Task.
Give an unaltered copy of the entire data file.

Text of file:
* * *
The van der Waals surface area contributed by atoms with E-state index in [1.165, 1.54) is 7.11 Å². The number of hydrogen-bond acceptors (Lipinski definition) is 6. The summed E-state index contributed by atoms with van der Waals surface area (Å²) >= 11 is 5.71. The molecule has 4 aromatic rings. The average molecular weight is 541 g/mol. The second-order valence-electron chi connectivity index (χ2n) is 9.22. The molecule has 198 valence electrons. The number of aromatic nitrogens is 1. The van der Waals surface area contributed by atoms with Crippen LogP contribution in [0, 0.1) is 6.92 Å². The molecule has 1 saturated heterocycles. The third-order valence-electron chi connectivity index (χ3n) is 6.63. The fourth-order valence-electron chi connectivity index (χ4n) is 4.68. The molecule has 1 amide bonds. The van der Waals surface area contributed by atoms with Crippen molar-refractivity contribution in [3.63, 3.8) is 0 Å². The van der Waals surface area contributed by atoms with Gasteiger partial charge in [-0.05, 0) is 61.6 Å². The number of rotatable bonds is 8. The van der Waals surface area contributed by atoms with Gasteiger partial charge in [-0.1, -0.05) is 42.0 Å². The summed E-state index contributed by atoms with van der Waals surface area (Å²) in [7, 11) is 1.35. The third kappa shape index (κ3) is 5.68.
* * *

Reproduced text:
The van der Waals surface area contributed by atoms with E-state index in [1.165, 1.54) is 7.11 Å². The number of hydrogen-bond acceptors (Lipinski definition) is 6. The summed E-state index contributed by atoms with van der Waals surface area (Å²) >= 11 is 5.71. The molecule has 4 aromatic rings. The average molecular weight is 541 g/mol. The second-order valence-electron chi connectivity index (χ2n) is 9.22. The molecule has 198 valence electrons. The number of aromatic nitrogens is 1. The van der Waals surface area contributed by atoms with Crippen LogP contribution in [0, 0.1) is 6.92 Å². The molecule has 1 saturated heterocycles. The third-order valence-electron chi connectivity index (χ3n) is 6.63. The fourth-order valence-electron chi connectivity index (χ4n) is 4.68. The molecule has 1 amide bonds. The van der Waals surface area contributed by atoms with Crippen molar-refractivity contribution in [3.63, 3.8) is 0 Å². The van der Waals surface area contributed by atoms with Gasteiger partial charge in [-0.05, 0) is 61.6 Å². The number of rotatable bonds is 8. The van der Waals surface area contributed by atoms with Gasteiger partial charge in [-0.1, -0.05) is 42.0 Å². The summed E-state index contributed by atoms with van der Waals surface area (Å²) in [7, 11) is 1.35. The third kappa shape index (κ3) is 5.68.